Yasser Arafat - 'Of Arafat' named for the plain outside Mecca, Hejaz. Yasser Arafat was actually born in Egypt to an Egyptian father

Amin al Husaini - descended from Husayn ibn Ali, of Medina in the Hejaz.

The names were sedulously kept as emblems of conquest, while the 'battle was to the strong' in Near Eastern affairs.

It was something the Arabs of Surya al-Janubiyya, (which they now calle 'Filastin' after the name of the British Mandate) were rightly very proud of when they were the reigning conquerors of the land. Now they are themselves conquered they seem to wan't to play down their imperial heritage - which is only understandable.

The same is true in India where Islamic names like 'Khan' (ruler), 'Amir'(commander), 'Aadil' (Justiciar), 'Ahmed (most commendable)', 'Asim (Defender) and so on, clearly associate the bearer of the name with the Turkic and Muslim conquests of the subcontinent.

This is not perhaps so widely advertised these days, now that the mantle of victimhood has usurped the imperial purple as the robe of honour.

But in their day of power it was something the Mohammdedans were only too proud of.

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I suppose quite similar to being able to trace your line back to one of the Companions of the Conqueror.

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May 17·edited May 17

Some exiled and displaced Palestinians have now invented the tradition of naming their children after their ancestral landholdings. Which is a bit like the way Andrew 'La Roussell' calls his son the plain old Marquess of Tavistock (Tavy-Stoc - Anglo Saxon for fort on the river Tavy), I suppose.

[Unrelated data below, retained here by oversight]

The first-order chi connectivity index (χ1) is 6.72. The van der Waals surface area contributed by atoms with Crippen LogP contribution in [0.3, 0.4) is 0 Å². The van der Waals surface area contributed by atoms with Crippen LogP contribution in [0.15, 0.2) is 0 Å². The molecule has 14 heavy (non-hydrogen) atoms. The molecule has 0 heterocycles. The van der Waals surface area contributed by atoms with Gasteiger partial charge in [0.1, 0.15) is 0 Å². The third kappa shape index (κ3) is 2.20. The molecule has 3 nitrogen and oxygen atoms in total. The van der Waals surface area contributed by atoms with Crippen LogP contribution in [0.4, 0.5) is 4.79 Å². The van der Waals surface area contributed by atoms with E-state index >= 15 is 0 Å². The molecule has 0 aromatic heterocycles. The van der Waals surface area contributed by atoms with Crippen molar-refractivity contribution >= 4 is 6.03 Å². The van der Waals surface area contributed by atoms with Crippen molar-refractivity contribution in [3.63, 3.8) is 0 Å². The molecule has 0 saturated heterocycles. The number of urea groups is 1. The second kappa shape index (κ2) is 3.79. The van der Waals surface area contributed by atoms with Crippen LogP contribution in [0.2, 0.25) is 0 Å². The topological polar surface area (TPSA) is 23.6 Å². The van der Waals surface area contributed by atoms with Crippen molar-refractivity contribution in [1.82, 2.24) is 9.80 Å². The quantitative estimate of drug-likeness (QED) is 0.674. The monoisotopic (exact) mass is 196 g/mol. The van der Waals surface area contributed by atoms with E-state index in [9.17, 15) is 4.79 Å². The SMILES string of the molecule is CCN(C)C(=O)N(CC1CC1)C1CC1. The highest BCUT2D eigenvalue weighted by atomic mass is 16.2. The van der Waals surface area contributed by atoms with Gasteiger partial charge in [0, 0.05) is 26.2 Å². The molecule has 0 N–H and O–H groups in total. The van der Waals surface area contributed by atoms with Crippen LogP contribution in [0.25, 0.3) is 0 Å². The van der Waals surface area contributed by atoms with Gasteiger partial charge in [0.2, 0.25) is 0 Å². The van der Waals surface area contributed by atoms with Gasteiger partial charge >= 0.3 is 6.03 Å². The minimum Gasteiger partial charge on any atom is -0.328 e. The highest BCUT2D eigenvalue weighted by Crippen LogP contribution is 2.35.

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Let’s expel anyone from Great Britain. With Norman, Saxon or Celtic roots- settlers all!

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If things get too rough here in Australia I'm comforted by the thought I could return to the ancestral homeland of Scotland. Many indigenous think that's where I belong. My working class forbears emigrated from the 1880s, so I'm about 4th generation living where in some peoples opinion I dont belong. The situation is a bit tricky due to several ancestors propensity for miscegenation.

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😊

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Vae Victis!